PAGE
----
Lucidity in Dementia Project
We are thrilled to lead one of the first large-scale studies to investigate lucid episodes that occur among people living with dementia in advanced disease stages.
What is lucidity, and why is it important?
Alzheimer’s disease and other types of dementia cause progressive, irreversible losses in one’s memory and thinking abilities. There is currently no available cure or treatment for dementia. However, lucid episodes, described as periods of a return of abilities, awareness, or memory, have been reported by family and care providers, commonly near end of life. Understanding these episodes could help inform new approaches to care and strengthen the connections people with dementia have with others.
Our lab is one of 5 teams across the US funded by the National Institute on Aging to research lucidity in dementia. We interviewed caregivers and clinicians of people living with dementia to better understand their experiences with lucid episodes, as well as their recommendations for studying these moments. The majority of those interviewed could readily recall an event they perceived as lucid, and their interpretation of these events varied. A journal article outlining some of the major findings of these interviews can be found here.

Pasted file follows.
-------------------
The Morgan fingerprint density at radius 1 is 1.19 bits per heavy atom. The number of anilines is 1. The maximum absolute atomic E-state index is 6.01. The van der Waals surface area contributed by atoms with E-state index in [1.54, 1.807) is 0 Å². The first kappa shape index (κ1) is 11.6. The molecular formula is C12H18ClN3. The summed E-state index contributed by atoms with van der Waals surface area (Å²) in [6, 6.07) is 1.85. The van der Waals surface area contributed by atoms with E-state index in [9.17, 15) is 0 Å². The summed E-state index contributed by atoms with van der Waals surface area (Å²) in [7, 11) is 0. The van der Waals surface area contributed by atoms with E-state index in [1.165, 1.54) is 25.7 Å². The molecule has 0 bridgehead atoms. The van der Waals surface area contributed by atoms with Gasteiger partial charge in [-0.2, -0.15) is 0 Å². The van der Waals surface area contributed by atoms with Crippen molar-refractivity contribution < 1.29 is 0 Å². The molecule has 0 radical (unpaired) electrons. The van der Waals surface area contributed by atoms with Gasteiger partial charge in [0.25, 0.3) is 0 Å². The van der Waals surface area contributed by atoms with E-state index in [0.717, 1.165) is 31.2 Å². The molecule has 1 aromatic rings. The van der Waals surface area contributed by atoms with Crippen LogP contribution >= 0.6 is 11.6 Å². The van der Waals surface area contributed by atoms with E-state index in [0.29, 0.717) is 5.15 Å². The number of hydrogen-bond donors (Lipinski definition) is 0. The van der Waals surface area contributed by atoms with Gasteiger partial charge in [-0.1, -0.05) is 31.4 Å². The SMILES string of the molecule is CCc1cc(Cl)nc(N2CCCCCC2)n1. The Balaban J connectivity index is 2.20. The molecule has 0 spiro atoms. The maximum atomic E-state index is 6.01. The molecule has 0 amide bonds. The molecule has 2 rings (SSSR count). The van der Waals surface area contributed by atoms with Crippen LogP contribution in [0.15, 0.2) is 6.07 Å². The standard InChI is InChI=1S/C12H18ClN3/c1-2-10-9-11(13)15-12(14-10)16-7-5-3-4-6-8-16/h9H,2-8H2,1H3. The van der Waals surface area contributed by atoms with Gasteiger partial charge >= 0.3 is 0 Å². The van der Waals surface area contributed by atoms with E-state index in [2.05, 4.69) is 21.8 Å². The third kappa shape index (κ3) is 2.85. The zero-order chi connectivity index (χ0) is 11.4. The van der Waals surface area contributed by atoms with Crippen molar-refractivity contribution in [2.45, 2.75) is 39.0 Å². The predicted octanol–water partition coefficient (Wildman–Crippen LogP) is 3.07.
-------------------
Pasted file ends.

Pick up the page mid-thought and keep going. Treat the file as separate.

Based on the input collected from our interviews, we are currently conducting audiovisual observation at Agrace Hospice to capture changes in communication abilities in people living with dementia that can help us detect episodes of lucidity. We hope to eventually enroll 40 participants in this study, and 30 family members to help guide and offer input on our research approach.
Who is eligible for participation?
- People living with advanced stages of dementia and receiving care at Agrace Hospice.
What does participation involve?
- If you are the legally authorized representative for a person living with dementia at Agrace Hospice, we will ask for you to provide informed consent on their behalf to participate in audiovisual observations.
- Observations are conducted using unobtrusive approaches and a flexible schedule so as to respect privacy and ongoing care needs.
Connect with us
- If you have any questions, or would like more information, please give us a call at (608) 445-5757, send us an email at firstname.lastname@example.org, or fill out the contact form below and one of our team members will assist you.